Reporting history to create belief in the candidate

Q: I’ve seen CVs where people list ‘reporting to’ at the end of each job. I have never done it myself. Is it a good idea? I’m a marketing specialist and am currently working at management level, but thinking about a change. Does it bring any benefits? (DD, email)

A: I certainly believe it can – and, as I say below in relation to this week’s second question, it can’t do any harm.

The ‘reporting to’ section can show the level you worked at – in some companies it can be very difficult for the person (i.e. the employer) looking in from the outside to navigate their way through various titles and positions.

‘Reporting to’ can often clarify the matter and give a better understanding of the level at which you operated.

It can also – hopefully – show career progression. It can track the various steps on the ladder you’ve taken and convey the impression of you as someone who has built on various achievements to date.

Know your CV inside out

Q: Should I bring my CV with me to the job interview? (FW, email).

A: It can’t do any harm. You mightn’t even take it out to give to the interview panel. I would imagine that in nine out of ten cases, the panel have an ample supply of copies.

But sometimes they might not?

One of the things I try to impress upon candidates is that the interview panel may not be this coherent group who have every base covered.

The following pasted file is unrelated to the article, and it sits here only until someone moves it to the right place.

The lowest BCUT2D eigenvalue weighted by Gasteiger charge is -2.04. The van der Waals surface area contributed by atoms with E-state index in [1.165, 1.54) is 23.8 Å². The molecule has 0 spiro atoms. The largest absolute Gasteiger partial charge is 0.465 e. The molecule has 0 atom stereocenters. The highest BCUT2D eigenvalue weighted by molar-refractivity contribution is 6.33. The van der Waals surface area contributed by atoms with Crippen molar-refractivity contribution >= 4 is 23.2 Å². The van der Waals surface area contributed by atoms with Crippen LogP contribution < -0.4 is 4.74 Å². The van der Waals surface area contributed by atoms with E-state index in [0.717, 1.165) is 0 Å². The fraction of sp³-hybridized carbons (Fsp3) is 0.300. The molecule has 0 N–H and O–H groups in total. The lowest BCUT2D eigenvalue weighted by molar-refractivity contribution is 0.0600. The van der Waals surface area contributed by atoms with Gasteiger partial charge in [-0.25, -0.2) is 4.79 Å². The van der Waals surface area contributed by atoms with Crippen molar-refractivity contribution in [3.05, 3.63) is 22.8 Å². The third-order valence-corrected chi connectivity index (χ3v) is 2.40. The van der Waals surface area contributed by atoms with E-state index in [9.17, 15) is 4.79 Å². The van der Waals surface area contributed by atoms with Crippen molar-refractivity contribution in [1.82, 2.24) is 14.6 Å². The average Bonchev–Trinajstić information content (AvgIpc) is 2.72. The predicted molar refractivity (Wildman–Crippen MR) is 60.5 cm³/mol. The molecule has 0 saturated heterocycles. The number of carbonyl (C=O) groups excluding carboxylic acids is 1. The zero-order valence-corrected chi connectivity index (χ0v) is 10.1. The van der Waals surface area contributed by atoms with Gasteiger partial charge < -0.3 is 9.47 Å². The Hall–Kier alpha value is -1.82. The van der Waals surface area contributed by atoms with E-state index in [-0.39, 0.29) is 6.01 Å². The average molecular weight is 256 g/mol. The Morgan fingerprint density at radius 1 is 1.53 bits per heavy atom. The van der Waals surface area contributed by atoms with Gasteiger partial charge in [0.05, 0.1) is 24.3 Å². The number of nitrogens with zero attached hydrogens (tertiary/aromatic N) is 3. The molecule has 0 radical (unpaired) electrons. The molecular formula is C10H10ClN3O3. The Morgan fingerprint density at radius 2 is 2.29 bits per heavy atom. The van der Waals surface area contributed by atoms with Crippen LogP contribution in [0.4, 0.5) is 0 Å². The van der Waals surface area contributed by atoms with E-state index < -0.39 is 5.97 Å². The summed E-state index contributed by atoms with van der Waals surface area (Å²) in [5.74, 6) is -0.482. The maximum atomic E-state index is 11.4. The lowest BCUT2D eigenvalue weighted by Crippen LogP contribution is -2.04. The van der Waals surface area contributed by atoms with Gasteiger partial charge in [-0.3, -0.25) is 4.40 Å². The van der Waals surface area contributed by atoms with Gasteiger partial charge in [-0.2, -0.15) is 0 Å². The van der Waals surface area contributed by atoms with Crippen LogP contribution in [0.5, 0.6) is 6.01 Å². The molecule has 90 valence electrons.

A member of the panel may not turn up on the day because they are sick. They might get called away on urgent business elsewhere in the business.

In small businesses, the whole HR side of things could be poorly developed.  Having a spare CV with you would be no burden to carry.

And, yes, you should also know your CV inside out. Uncertainty about your career history is a real no-no in an interview: it creates suspicion and where suspicion lurks, jobs don’t follow. So make sure you are able to talk them through your CV – or field questions on it – without a stumble.

Of greater significance in some jobs, though, is a portfolio. Graphic designers should bring portfolios into interviews with them. Journalists, too. Perhaps architects and anyone whose work can be portrayed visually.

A picture tells a thousand stories. If you can bring in something tangible that proves the point better than a whole series of spoken claims, then do. In job-searching, the onus is on you – not the employer – to make a compelling case.

For a free critique of your CV, simply go here: Sli Nua Careers offer CV preparation, interview training and mock interview services at their offices in Galway, Limerick, Dublin, and Ballinrobe, Co. Mayo. More: